Originally Posted by Gippeto
Scrambling to get the frame, shell and cushions ready and left the door till now...
Area around the lock was hollow, so intended to just open it up and put some wood in there for things to screw to. When I got it cut open, I found out that the entire core is rotten and will need to be replaced.
Won't get to it before the trip...only have a week left, so put the wood in for the lock parts but will need to plan out the job for when I get back.
Reasonably sure I'm not the first one to encounter this, so wondering if someone can link to or supply some pictures of what I'm going to find when I separate the door skins?? What I dug out looks like small blocks of wood...all end grain like crosscut slices off a 2x4.
The small blocks of wood are a conformable material that is used as a lightweight filler when making thicker laminations. The wood blocks are attached to a scrim. The design of this product allows it to flex in more than one direction to adapt to the curvature. Quite likely that is balsa wood. This material comes in different thicknesses so be sure to measure the size of those blocks. You can source it from theFiberlay Company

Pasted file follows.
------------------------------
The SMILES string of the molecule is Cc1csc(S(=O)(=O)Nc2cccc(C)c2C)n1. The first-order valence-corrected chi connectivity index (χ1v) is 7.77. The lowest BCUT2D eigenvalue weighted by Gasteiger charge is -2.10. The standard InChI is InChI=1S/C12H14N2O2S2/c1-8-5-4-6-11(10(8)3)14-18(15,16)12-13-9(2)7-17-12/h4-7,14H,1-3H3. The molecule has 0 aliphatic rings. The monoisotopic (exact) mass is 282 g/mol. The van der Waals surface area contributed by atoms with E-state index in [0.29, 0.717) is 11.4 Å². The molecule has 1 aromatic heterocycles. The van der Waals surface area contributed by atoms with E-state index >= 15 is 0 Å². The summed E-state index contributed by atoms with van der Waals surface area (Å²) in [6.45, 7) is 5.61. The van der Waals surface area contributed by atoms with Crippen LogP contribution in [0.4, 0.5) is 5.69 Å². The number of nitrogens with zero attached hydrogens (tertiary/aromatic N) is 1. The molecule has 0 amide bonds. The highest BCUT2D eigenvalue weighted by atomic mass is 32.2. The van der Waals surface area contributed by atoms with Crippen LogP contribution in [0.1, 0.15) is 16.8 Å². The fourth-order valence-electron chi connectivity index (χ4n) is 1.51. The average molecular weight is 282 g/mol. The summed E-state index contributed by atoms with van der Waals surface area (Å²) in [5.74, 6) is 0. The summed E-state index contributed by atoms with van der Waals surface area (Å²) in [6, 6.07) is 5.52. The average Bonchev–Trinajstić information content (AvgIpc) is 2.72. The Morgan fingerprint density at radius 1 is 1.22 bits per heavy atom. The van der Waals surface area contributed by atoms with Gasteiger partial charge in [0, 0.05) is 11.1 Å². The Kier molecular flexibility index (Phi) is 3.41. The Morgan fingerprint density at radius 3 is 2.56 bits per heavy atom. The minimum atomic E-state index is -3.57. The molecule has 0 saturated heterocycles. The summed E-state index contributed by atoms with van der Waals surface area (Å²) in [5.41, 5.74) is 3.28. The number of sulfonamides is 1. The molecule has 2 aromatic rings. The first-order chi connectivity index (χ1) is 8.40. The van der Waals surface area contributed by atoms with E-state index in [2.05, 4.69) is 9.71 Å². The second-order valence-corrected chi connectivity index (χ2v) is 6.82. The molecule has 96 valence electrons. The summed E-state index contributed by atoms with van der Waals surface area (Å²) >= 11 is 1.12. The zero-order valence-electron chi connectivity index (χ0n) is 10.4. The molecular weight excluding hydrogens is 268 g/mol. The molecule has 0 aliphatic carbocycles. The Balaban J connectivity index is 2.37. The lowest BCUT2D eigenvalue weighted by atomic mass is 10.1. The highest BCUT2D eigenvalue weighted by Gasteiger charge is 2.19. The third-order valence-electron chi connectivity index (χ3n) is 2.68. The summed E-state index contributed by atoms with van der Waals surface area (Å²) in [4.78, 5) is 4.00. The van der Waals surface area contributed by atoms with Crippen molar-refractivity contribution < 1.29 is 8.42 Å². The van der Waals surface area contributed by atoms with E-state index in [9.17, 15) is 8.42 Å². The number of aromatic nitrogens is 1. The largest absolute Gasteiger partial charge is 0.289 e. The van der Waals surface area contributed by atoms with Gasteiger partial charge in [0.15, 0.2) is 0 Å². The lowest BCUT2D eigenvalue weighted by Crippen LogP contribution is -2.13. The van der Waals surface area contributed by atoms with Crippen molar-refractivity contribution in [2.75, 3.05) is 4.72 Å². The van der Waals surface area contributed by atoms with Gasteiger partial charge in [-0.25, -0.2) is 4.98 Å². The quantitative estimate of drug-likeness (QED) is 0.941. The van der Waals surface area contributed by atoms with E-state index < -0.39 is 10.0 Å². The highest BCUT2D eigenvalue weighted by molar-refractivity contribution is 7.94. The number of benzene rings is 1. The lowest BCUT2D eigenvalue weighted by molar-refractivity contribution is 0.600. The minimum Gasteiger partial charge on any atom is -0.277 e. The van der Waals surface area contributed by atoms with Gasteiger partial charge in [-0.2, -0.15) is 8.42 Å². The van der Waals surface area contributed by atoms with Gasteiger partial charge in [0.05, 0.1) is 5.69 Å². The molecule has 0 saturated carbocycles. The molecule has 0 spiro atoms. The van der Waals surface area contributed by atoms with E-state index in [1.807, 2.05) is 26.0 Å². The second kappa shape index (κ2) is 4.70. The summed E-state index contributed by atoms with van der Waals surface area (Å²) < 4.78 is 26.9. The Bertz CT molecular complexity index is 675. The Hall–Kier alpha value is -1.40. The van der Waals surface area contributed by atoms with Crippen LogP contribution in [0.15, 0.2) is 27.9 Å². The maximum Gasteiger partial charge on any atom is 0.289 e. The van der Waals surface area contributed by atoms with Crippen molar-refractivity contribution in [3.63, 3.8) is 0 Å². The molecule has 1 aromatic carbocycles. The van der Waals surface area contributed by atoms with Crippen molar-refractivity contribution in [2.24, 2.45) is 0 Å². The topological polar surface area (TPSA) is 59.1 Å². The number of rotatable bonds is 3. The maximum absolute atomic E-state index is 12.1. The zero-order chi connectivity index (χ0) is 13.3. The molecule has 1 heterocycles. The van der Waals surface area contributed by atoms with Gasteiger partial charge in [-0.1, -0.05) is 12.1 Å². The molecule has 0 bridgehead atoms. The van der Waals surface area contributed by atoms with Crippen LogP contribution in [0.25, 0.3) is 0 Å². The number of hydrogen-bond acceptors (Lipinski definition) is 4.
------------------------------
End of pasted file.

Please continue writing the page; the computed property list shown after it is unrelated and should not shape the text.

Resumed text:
, use the keywords "end grain balsa core" in their search box. I have seen it at their Seattle store and was intrigued enough to inquire about what it was and how it is used. My curiosity just paid off for you since I can identify this mystery material by your description
You can purchase all of the supplies from Fiberlay for your repair project and they do share good technical advice. Over the years working on various types of projects be it fiberglass or mold making I have found them to be very good to deal with. They supply the marine industry and that core material is useful for boat building.
But another source for it is Amazon, since it is lightweight and can be rolled up that helps reduce the cost of shipping. https://www.amazon.com/BALSASUD-Core...=BALSASUD+Core
I see that the Amazon source offers it in an uncoated and newer epoxy coated verrsion. However I have no idea which version would be advantageous for your project so you have some research to do on that before you buy.